What you should and shouldn't wear to bed

I think there are two types of people. Those who care about what they wear to bed and those that don’t.

OK, I’ll admit, maybe narrowing it down to only two categories is a bit extreme. But it seems that while some people are keen to buy the latest cool sleepwear, others just pull on whatever’s comfortable.

I suppose there is a third category – sleeping naked.

Ultimately, we should make sure that the quality of our sleep doesn’t suffer because of our sleepwear choices.

Here are a few general ‘do’s and don’ts’ for what to wear to bed.

Going to bed naked has its advantages

Wearing your birthday suit certainly cuts down the washing.

It also has the potential to lower your core body temperature. Being too hot or too cold will interfere with a good night’s sleep. Your body temperature changes throughout your sleep cycle. As you fall asleep, it drops a couple of degrees, helping you slip into slumber.

On hot nights, stripping off may help you fall asleep and keep you from overheating throughout the night. On cold nights, depending on your bedding, you might find a nice pair of pyjamas are a better choice.

Be fussy about what your pyjamas are made of

Assuming you’re the pyjama-wearing type, it’s better to choose ones that are lightweight and comfortable on the skin.

Ideally, they should be made from material that helps regulate your body temperature. Often, natural fibres are the best. Silk pyjamas not only sound luxurious, but they tend to breathe, absorb moisture without feeling damp, and can be worn all year-round.

All-natural cotton can be light in summer and warm in winter. Brushed cotton (also known as ‘flannelette’) can be super cosy in winter. Cotton mixed with bamboo can feel extra-silky and super comfortable. Bamboo is also eco-friendly, hypoallergenic and anti-bacterial.

As wool has proven thermal qualities, pyjamas made of wool might be a great choice on cool nights. According to an Australian study, wool helps your body reach the “thermal comfort zone” most conducive to quality sleep.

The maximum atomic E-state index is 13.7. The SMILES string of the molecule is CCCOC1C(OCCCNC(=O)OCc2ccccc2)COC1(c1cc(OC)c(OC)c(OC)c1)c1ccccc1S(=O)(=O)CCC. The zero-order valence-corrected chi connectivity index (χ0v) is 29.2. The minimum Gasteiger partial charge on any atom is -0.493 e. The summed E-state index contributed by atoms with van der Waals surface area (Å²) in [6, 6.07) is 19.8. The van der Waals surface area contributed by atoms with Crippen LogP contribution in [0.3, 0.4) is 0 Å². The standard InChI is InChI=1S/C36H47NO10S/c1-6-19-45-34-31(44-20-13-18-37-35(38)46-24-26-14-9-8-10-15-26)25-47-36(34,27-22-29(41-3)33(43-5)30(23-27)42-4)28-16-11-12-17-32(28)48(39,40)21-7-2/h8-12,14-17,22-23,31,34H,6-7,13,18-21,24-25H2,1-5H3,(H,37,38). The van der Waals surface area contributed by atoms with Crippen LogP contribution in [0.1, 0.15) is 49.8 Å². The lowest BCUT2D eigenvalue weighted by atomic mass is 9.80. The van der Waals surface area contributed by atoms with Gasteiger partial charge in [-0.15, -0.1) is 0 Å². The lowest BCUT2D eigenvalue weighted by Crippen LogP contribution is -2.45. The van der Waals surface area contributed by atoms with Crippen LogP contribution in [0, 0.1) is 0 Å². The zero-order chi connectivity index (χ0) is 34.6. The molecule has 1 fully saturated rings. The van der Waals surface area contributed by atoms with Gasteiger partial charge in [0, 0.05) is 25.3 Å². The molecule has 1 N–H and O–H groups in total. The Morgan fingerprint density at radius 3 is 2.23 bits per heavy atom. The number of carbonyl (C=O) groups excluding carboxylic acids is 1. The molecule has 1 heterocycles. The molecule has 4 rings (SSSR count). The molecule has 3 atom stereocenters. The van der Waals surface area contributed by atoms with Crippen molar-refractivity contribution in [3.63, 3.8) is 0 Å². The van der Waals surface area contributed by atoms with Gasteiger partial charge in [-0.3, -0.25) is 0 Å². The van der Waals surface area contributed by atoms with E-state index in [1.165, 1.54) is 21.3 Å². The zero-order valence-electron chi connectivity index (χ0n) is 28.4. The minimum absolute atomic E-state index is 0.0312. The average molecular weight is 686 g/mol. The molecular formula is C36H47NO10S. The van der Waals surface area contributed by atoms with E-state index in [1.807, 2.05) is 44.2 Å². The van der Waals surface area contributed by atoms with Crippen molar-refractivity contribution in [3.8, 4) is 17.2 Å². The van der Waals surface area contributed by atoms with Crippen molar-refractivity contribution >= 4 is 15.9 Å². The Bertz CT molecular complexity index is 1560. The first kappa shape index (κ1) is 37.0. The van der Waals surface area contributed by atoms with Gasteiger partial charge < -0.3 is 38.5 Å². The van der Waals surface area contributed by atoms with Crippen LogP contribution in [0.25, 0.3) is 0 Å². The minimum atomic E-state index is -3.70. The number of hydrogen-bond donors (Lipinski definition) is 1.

Avoid tight clothing in bed

Needless to say, wearing anything that’s too tight is going to make you feel uncomfortable and this will interfere with a good night’s sleep. Loose-fitting bed wear is best. It doesn’t restrict movement and it can stop you feeling sweaty or irritated.

Some women worry that if they don’t wear a bra to bed they’ll end up with saggy breasts. “Not true,” according to the experts at Johns Hopkins Medicine. If you want to wear a bra to bed, it probably won’t do you any harm. But if you tend to wear an underwire bra, you might feel a bit constricted and this could disrupt your sleep.

Slip on some socks

Wearing socks to bed, though not the sexiest look, could help you sleep. By heating up your extremities, you hasten the slight drop in core body temperature that brings on sleep. Socks can also help if you’re prone to foot cramps, especially when the weather turns cold.

And while we’re talking about you getting your best night’s sleep…

Your choice of sleepwear is just one of the many factors that affect the quality of your sleep. The ambient room temperature, the amount of light and air in your bedroom, the type and amount of bedding and your use of digital devices, can all have an impact.

Not to mention your mattress and pillow. Your body’s temperature and comfort are hugely affected by the type of mattress you have. The best quality mattresses give you the right level of comfort and support, and allow for sufficient airflow to help maintain the right temperature for a great night’s sleep.